London, Oct 4 (ANI): A number of pictures of the secret kingdom of Tibet that were taken in 1903 during a British Mission to the country has come to light for the first time and are to be auctioned off.
The pictures had been taken during the expedition of Edwardian adventurer Francis Younghusband, who marched into the country with around 3,000 troops in 1903-04, famously killing around 700 lightly armed Tibetan monks in the village of Guru.
John Claude White, a political officer and joint leader of the expedition had taken the 72 photographs, which featured local people, buildings and even a group of nuns gathered to smile for the camera.
They were then passed on to a soldier in the campaign, Lieut. William Pyt Bennett, and pasted into an album and stored carefully, passing down through his family over the years.
The black and white photos show the mysterious landscape of the country, including Mount Everest, with pictures of Tibetans in traditional dress posing for the camera.
"These are extraordinary photos with a rather fabulous provenance," the Daily Mail quoted David Park, director of book, maps and manuscripts at Bonhams, as saying.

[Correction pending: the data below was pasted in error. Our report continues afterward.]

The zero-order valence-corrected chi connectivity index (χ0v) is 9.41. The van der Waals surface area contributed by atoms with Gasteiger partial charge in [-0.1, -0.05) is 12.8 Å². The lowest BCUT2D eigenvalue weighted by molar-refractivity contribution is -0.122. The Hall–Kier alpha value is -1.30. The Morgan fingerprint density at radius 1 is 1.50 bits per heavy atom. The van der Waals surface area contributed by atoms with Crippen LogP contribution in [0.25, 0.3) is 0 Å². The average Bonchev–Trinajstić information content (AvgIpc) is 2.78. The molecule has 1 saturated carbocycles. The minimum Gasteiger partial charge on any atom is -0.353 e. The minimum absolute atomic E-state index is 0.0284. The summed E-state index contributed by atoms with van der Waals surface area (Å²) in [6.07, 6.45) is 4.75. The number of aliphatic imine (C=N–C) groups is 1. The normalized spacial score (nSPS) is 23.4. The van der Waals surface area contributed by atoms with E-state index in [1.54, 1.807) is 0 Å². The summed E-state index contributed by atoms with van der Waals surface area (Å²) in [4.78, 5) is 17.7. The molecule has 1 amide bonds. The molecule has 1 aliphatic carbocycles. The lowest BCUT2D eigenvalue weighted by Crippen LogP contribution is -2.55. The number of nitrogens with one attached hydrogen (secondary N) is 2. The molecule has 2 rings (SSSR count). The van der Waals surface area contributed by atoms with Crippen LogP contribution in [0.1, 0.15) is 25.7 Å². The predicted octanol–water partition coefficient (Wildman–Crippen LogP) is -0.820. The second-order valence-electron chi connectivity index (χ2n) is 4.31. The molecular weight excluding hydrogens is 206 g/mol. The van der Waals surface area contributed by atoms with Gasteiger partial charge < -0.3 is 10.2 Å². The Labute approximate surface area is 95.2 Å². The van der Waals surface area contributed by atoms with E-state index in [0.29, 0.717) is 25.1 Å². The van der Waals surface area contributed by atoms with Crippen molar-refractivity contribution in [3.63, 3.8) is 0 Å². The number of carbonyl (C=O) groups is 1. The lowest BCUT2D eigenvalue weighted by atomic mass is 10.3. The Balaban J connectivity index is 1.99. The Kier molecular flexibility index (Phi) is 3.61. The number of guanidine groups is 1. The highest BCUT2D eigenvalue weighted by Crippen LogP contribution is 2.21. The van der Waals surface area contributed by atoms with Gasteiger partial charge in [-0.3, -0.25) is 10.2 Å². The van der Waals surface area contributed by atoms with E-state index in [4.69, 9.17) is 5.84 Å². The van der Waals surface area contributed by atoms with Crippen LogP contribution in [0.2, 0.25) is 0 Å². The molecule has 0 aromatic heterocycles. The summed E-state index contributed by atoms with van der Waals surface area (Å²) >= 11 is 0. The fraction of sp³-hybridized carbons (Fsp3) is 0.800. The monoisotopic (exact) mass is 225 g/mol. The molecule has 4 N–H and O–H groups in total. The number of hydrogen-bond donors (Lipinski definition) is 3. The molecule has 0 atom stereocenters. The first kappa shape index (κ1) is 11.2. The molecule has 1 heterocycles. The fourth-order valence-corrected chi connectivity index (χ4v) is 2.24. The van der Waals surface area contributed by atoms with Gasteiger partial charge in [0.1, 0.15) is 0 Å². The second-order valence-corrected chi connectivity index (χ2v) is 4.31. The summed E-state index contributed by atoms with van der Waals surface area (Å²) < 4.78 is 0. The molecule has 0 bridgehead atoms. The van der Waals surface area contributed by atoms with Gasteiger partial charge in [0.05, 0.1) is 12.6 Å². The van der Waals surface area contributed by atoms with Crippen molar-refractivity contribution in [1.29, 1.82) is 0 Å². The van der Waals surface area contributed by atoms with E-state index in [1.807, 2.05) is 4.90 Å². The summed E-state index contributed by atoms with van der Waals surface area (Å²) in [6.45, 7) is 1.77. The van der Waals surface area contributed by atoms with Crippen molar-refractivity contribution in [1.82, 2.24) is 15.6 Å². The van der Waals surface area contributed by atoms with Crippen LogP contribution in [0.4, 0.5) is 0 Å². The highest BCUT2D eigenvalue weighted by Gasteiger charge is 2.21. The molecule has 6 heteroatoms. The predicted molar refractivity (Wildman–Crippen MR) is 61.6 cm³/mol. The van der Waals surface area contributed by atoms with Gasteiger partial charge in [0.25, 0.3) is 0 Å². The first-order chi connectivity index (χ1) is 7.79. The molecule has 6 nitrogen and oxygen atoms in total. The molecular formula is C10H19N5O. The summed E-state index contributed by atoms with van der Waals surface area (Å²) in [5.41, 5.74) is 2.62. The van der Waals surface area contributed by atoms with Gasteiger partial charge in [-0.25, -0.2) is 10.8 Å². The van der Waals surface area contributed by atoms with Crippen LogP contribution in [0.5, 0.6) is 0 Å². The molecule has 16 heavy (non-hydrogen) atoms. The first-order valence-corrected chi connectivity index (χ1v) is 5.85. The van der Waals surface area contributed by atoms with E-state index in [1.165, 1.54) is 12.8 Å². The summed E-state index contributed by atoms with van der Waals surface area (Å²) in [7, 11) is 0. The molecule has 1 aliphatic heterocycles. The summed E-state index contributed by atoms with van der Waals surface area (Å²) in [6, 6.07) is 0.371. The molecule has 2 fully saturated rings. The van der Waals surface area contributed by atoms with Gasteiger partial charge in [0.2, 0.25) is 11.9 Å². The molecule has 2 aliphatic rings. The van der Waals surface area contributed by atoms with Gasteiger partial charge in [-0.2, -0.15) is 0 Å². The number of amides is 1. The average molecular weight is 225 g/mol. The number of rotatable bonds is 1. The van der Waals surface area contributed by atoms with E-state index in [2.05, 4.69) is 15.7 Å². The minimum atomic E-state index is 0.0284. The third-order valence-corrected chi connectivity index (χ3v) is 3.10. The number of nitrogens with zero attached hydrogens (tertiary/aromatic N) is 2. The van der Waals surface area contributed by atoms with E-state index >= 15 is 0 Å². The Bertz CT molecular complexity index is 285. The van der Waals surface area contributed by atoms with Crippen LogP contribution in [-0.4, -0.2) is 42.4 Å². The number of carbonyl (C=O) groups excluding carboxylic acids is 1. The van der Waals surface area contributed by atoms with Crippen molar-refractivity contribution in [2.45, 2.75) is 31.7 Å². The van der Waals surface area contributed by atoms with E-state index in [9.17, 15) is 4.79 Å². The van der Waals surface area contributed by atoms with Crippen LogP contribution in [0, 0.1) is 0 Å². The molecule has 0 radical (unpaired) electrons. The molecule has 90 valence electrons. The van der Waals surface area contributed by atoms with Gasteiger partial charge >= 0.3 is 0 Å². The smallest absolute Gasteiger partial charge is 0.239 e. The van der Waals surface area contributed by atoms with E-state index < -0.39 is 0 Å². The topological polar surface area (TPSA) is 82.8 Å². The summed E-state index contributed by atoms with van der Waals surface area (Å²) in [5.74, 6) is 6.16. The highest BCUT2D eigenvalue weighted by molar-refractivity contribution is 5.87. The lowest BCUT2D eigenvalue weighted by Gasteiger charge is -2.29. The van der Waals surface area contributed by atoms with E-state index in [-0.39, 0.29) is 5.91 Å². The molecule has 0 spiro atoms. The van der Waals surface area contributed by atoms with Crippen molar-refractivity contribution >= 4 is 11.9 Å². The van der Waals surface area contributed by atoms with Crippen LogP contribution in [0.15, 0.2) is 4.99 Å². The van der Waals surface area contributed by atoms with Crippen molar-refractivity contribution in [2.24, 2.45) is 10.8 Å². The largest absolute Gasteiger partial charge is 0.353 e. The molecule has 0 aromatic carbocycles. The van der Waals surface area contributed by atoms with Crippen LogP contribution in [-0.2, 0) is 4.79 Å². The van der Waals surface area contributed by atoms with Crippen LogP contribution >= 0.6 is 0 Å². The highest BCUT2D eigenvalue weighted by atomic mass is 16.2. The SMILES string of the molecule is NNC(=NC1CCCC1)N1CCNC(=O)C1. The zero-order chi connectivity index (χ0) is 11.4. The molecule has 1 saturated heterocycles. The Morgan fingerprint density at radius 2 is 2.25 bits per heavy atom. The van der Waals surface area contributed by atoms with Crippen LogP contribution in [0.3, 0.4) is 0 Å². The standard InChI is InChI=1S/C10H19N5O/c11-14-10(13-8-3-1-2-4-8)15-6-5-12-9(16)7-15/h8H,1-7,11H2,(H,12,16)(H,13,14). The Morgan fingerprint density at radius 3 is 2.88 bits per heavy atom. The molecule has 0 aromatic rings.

"They are the first pictures to come out of Tibet, which was a closed country at the time - in general British people could not go there.
"What makes these photographs ever more unusual is their provenance - they belonged to a man who was actually part of the expedition.
"They may have been presented to him or he may have bought them as a souvenir, and they have been in his family ever since.
"They really are extraordinary and they have an estimate of 10,000 to 15,000 pounds," he added.
The pictures will be sold in Bonhams 'Travel and Exploration, India and Beyond' sale in London on October 5. (ANI)